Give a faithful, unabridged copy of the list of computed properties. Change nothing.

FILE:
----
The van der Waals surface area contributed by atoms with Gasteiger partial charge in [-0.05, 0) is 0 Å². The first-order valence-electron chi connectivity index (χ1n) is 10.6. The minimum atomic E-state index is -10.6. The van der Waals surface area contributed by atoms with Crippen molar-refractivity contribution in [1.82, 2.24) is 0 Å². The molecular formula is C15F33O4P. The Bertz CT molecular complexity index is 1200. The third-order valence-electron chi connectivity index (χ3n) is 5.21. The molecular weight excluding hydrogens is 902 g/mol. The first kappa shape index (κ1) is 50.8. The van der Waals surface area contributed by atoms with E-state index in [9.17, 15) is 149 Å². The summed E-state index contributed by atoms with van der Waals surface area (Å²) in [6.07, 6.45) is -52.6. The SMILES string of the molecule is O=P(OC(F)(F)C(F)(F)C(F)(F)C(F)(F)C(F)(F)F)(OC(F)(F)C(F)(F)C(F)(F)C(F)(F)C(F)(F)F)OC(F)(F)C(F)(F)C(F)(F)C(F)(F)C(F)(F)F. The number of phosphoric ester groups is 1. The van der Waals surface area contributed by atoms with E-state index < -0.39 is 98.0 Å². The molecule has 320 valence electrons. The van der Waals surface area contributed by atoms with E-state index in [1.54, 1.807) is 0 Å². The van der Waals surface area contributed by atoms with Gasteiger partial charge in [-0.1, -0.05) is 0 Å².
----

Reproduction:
The van der Waals surface area contributed by atoms with Gasteiger partial charge in [-0.05, 0) is 0 Å². The first-order valence-electron chi connectivity index (χ1n) is 10.6. The minimum atomic E-state index is -10.6. The van der Waals surface area contributed by atoms with Crippen molar-refractivity contribution in [1.82, 2.24) is 0 Å². The molecular formula is C15F33O4P. The Bertz CT molecular complexity index is 1200. The third-order valence-electron chi connectivity index (χ3n) is 5.21. The molecular weight excluding hydrogens is 902 g/mol. The first kappa shape index (κ1) is 50.8. The van der Waals surface area contributed by atoms with E-state index in [9.17, 15) is 149 Å². The summed E-state index contributed by atoms with van der Waals surface area (Å²) in [6.07, 6.45) is -52.6. The SMILES string of the molecule is O=P(OC(F)(F)C(F)(F)C(F)(F)C(F)(F)C(F)(F)F)(OC(F)(F)C(F)(F)C(F)(F)C(F)(F)C(F)(F)F)OC(F)(F)C(F)(F)C(F)(F)C(F)(F)C(F)(F)F. The number of phosphoric ester groups is 1. The van der Waals surface area contributed by atoms with E-state index < -0.39 is 98.0 Å². The molecule has 320 valence electrons. The van der Waals surface area contributed by atoms with E-state index in [1.54, 1.807) is 0 Å². The van der Waals surface area contributed by atoms with Gasteiger partial charge in [-0.1, -0.05) is 0 Å².